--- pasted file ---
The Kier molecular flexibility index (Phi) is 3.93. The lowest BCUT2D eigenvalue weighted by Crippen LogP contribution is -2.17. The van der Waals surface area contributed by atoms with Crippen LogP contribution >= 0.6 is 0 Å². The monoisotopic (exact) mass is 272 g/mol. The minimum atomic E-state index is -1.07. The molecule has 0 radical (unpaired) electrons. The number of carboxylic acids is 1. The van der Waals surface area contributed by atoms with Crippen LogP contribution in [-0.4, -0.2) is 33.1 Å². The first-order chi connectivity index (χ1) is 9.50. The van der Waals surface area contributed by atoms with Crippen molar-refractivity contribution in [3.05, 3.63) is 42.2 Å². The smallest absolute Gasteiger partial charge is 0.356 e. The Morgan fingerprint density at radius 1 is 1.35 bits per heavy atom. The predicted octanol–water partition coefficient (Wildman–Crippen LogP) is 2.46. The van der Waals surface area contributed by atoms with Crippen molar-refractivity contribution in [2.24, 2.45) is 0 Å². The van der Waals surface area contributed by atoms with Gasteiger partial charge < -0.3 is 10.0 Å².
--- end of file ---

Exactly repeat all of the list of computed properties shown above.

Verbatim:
The Kier molecular flexibility index (Phi) is 3.93. The lowest BCUT2D eigenvalue weighted by Crippen LogP contribution is -2.17. The van der Waals surface area contributed by atoms with Crippen LogP contribution >= 0.6 is 0 Å². The monoisotopic (exact) mass is 272 g/mol. The minimum atomic E-state index is -1.07. The molecule has 0 radical (unpaired) electrons. The number of carboxylic acids is 1. The van der Waals surface area contributed by atoms with Crippen LogP contribution in [-0.4, -0.2) is 33.1 Å². The first-order chi connectivity index (χ1) is 9.50. The van der Waals surface area contributed by atoms with Crippen molar-refractivity contribution in [3.05, 3.63) is 42.2 Å². The smallest absolute Gasteiger partial charge is 0.356 e. The Morgan fingerprint density at radius 1 is 1.35 bits per heavy atom. The predicted octanol–water partition coefficient (Wildman–Crippen LogP) is 2.46. The van der Waals surface area contributed by atoms with Crippen molar-refractivity contribution in [2.24, 2.45) is 0 Å². The van der Waals surface area contributed by atoms with Gasteiger partial charge < -0.3 is 10.0 Å².